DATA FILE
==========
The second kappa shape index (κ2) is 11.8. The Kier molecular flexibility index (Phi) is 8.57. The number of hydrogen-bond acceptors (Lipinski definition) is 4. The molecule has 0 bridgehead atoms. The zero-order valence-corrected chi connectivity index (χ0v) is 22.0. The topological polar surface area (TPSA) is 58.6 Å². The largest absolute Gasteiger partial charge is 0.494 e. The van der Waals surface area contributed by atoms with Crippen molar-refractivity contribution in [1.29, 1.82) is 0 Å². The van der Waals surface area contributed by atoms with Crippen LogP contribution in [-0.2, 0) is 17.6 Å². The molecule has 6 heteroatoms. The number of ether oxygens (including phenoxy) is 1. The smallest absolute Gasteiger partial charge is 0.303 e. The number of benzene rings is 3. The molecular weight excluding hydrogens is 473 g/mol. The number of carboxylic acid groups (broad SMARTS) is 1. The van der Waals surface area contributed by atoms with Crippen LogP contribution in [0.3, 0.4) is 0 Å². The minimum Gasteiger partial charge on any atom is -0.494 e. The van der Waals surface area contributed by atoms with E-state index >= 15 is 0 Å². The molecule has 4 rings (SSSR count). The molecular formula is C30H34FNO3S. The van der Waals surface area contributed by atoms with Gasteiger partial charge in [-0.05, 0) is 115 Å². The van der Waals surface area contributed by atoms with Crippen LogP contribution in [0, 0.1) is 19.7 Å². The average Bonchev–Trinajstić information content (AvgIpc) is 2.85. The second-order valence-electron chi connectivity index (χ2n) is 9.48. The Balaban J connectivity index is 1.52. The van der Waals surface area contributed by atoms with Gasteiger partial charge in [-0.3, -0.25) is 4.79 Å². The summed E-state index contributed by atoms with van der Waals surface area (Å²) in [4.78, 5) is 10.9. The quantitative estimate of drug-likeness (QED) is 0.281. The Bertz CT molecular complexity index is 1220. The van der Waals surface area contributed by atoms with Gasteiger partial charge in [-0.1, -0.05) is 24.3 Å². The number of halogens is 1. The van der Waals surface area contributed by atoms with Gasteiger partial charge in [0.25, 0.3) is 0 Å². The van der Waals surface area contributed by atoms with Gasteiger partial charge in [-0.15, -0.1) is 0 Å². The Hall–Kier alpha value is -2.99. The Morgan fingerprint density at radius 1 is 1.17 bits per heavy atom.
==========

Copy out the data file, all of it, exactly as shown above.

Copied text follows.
The second kappa shape index (κ2) is 11.8. The Kier molecular flexibility index (Phi) is 8.57. The number of hydrogen-bond acceptors (Lipinski definition) is 4. The molecule has 0 bridgehead atoms. The zero-order valence-corrected chi connectivity index (χ0v) is 22.0. The topological polar surface area (TPSA) is 58.6 Å². The largest absolute Gasteiger partial charge is 0.494 e. The van der Waals surface area contributed by atoms with Crippen molar-refractivity contribution in [1.29, 1.82) is 0 Å². The van der Waals surface area contributed by atoms with Crippen LogP contribution in [-0.2, 0) is 17.6 Å². The molecule has 6 heteroatoms. The number of ether oxygens (including phenoxy) is 1. The smallest absolute Gasteiger partial charge is 0.303 e. The number of benzene rings is 3. The molecular weight excluding hydrogens is 473 g/mol. The number of carboxylic acid groups (broad SMARTS) is 1. The van der Waals surface area contributed by atoms with Crippen LogP contribution in [0.3, 0.4) is 0 Å². The minimum Gasteiger partial charge on any atom is -0.494 e. The van der Waals surface area contributed by atoms with E-state index >= 15 is 0 Å². The molecule has 4 rings (SSSR count). The molecular formula is C30H34FNO3S. The van der Waals surface area contributed by atoms with Gasteiger partial charge in [-0.05, 0) is 115 Å². The van der Waals surface area contributed by atoms with Crippen LogP contribution in [0, 0.1) is 19.7 Å². The average Bonchev–Trinajstić information content (AvgIpc) is 2.85. The second-order valence-electron chi connectivity index (χ2n) is 9.48. The Balaban J connectivity index is 1.52. The van der Waals surface area contributed by atoms with Gasteiger partial charge in [-0.3, -0.25) is 4.79 Å². The summed E-state index contributed by atoms with van der Waals surface area (Å²) in [4.78, 5) is 10.9. The quantitative estimate of drug-likeness (QED) is 0.281. The Bertz CT molecular complexity index is 1220. The van der Waals surface area contributed by atoms with Gasteiger partial charge in [-0.1, -0.05) is 24.3 Å². The number of halogens is 1. The van der Waals surface area contributed by atoms with Gasteiger partial charge in [0.25, 0.3) is 0 Å². The van der Waals surface area contributed by atoms with Gasteiger partial charge in [-0.15, -0.1) is 0 Å². The Hall–Kier alpha value is -2.99. The Morgan fingerprint density at radius 1 is 1.17 bits per heavy atom.